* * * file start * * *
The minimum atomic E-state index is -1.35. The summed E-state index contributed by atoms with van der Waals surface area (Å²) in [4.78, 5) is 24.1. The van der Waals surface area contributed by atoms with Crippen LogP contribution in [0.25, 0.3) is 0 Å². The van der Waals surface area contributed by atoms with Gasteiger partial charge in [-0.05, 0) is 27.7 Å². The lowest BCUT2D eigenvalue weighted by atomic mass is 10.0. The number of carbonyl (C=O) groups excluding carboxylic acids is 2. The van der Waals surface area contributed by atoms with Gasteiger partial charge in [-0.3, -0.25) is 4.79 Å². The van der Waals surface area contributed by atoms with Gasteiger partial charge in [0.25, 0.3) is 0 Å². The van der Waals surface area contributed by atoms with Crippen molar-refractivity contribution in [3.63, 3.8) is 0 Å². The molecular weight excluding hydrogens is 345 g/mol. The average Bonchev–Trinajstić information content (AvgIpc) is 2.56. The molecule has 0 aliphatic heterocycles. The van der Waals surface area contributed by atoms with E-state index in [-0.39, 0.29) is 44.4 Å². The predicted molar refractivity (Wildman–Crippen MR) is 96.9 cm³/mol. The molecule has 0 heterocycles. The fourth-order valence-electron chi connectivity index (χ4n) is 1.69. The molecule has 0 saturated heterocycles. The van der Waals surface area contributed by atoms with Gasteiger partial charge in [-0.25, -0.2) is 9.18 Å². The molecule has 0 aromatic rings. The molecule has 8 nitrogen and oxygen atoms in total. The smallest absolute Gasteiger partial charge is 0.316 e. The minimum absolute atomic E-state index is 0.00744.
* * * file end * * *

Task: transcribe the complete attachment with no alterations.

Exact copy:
The minimum atomic E-state index is -1.35. The summed E-state index contributed by atoms with van der Waals surface area (Å²) in [4.78, 5) is 24.1. The van der Waals surface area contributed by atoms with Crippen LogP contribution in [0.25, 0.3) is 0 Å². The van der Waals surface area contributed by atoms with Gasteiger partial charge in [-0.05, 0) is 27.7 Å². The lowest BCUT2D eigenvalue weighted by atomic mass is 10.0. The number of carbonyl (C=O) groups excluding carboxylic acids is 2. The van der Waals surface area contributed by atoms with Gasteiger partial charge in [-0.3, -0.25) is 4.79 Å². The van der Waals surface area contributed by atoms with Gasteiger partial charge in [0.25, 0.3) is 0 Å². The van der Waals surface area contributed by atoms with Crippen molar-refractivity contribution in [3.63, 3.8) is 0 Å². The molecular weight excluding hydrogens is 345 g/mol. The average Bonchev–Trinajstić information content (AvgIpc) is 2.56. The molecule has 0 aliphatic heterocycles. The van der Waals surface area contributed by atoms with E-state index in [-0.39, 0.29) is 44.4 Å². The predicted molar refractivity (Wildman–Crippen MR) is 96.9 cm³/mol. The molecule has 0 heterocycles. The fourth-order valence-electron chi connectivity index (χ4n) is 1.69. The molecule has 0 saturated heterocycles. The van der Waals surface area contributed by atoms with Gasteiger partial charge in [-0.25, -0.2) is 9.18 Å². The molecule has 0 aromatic rings. The molecule has 8 nitrogen and oxygen atoms in total. The smallest absolute Gasteiger partial charge is 0.316 e. The minimum absolute atomic E-state index is 0.00744.